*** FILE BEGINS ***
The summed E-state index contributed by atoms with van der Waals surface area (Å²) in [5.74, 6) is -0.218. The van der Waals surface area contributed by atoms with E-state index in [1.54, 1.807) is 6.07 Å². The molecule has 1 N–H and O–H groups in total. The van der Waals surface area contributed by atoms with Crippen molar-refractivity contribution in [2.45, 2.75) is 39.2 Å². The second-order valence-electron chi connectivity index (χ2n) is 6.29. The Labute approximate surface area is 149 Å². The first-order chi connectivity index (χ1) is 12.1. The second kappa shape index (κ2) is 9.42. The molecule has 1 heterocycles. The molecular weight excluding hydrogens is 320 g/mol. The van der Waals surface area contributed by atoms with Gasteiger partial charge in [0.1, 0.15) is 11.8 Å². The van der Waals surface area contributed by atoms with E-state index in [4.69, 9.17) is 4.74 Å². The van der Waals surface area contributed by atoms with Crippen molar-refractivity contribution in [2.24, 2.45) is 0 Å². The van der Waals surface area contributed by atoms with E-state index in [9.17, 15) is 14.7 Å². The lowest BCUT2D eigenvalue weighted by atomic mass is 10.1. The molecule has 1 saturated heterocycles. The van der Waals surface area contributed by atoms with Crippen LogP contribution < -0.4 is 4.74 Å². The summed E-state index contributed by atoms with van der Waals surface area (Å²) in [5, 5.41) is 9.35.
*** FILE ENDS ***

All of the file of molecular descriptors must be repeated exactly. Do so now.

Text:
The summed E-state index contributed by atoms with van der Waals surface area (Å²) in [5.74, 6) is -0.218. The van der Waals surface area contributed by atoms with E-state index in [1.54, 1.807) is 6.07 Å². The molecule has 1 N–H and O–H groups in total. The van der Waals surface area contributed by atoms with Crippen molar-refractivity contribution in [2.45, 2.75) is 39.2 Å². The second-order valence-electron chi connectivity index (χ2n) is 6.29. The Labute approximate surface area is 149 Å². The first-order chi connectivity index (χ1) is 12.1. The second kappa shape index (κ2) is 9.42. The molecule has 1 heterocycles. The molecular weight excluding hydrogens is 320 g/mol. The van der Waals surface area contributed by atoms with Gasteiger partial charge in [0.1, 0.15) is 11.8 Å². The van der Waals surface area contributed by atoms with E-state index in [4.69, 9.17) is 4.74 Å². The van der Waals surface area contributed by atoms with Crippen molar-refractivity contribution in [2.24, 2.45) is 0 Å². The van der Waals surface area contributed by atoms with E-state index in [9.17, 15) is 14.7 Å². The lowest BCUT2D eigenvalue weighted by atomic mass is 10.1. The molecule has 1 saturated heterocycles. The van der Waals surface area contributed by atoms with Crippen LogP contribution < -0.4 is 4.74 Å². The summed E-state index contributed by atoms with van der Waals surface area (Å²) in [5, 5.41) is 9.35.